Yet the message isn’t the only reason creative writing is worthwhile. Sidney states that poetry’s the highest of the written arts because it’s the only one in which the author makes something new out of nature rather than recording what’s in nature. As such, he argues, it’s also the highest expression of the imago Dei, the image of God in which all humans are made. Because we’re created in the likeness of the Creator, the Author of history, what could be a more fitting human activity than making up our own stories?
Sidney then addresses the Puritan arguments against poetry, quickly dismissing those that are only mockery and agreeing to disagree with those who say that poetry’s a waste of time. To the charge that poetry consists of lies, he points out that a lie affirms a falsehood to be true; scientists and historians can’t always avoid getting their facts wrong, but a poet never claims to be writing anything but fiction. (And we all know how many documentaries and textbooks are riddled with errors and outright lies!) Then there’s the objection that Plato banished poets from his republic, to which Sidney replies that Plato was really talking about poets who misused poetry to present harmful opinions of the gods.
The one objection to which Sidney grants any credence is that poetry can be, and often is, abused to encourage the audience to embrace vice rather than rejecting it. This debate continues today, whether we’re discussing the sexual content of television or music, railing against pro-statist movies, or arguing whether violent video games encourage violent behavior. The problem, as Sidney sees it, is not “that poetry abuseth man’s wit, but that man’s wit abuseth poetry.” He distinguishes between two types of poetic imitation: eikastike, “figuring forth good things,” and phantastike, “which doth contrariwise infect the [imagination] with unworthy objects…. But what!” he adds, “shall the abuse of a thing make the right use odious?” Even what we call fantasy—The Lord of the Rings comes to mind—can be eicastic in Sidney’s sense in that it encourages virtue. Lines do need to be drawn; the trick is drawing them in the right places.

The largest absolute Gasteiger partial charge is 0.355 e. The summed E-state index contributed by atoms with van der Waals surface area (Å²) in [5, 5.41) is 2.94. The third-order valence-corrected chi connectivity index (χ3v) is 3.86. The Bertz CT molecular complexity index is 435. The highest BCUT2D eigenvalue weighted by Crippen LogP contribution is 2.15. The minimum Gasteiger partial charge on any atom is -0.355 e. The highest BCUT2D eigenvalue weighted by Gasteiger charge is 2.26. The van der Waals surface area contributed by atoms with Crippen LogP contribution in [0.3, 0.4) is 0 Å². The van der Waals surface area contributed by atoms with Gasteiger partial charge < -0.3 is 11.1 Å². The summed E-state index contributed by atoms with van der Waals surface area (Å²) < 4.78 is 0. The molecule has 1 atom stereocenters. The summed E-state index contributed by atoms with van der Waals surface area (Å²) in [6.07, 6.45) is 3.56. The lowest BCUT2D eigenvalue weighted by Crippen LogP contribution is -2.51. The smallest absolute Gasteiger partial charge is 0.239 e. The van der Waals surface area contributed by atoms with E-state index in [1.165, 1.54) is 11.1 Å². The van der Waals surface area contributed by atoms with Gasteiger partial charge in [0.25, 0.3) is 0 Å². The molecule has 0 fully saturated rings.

Later, Sidney notes that a large part of the problem with English poetry is that it’s badly written by classical standards, regardless of the content. Nor is the quality problem limited to verse; he gives examples from plays and even sermons. Conservatives, especially Christians, have been having this same discussion for years—since so much pop culture is dreck, is it enough to support good content, regardless of writing quality? The solution, I think Sidney would argue, is to create better works, good writing that teaches a good message… or, as Mary Poppins put it, the “spoonful of sugar [that] makes the medicine go down in a most delightful way.”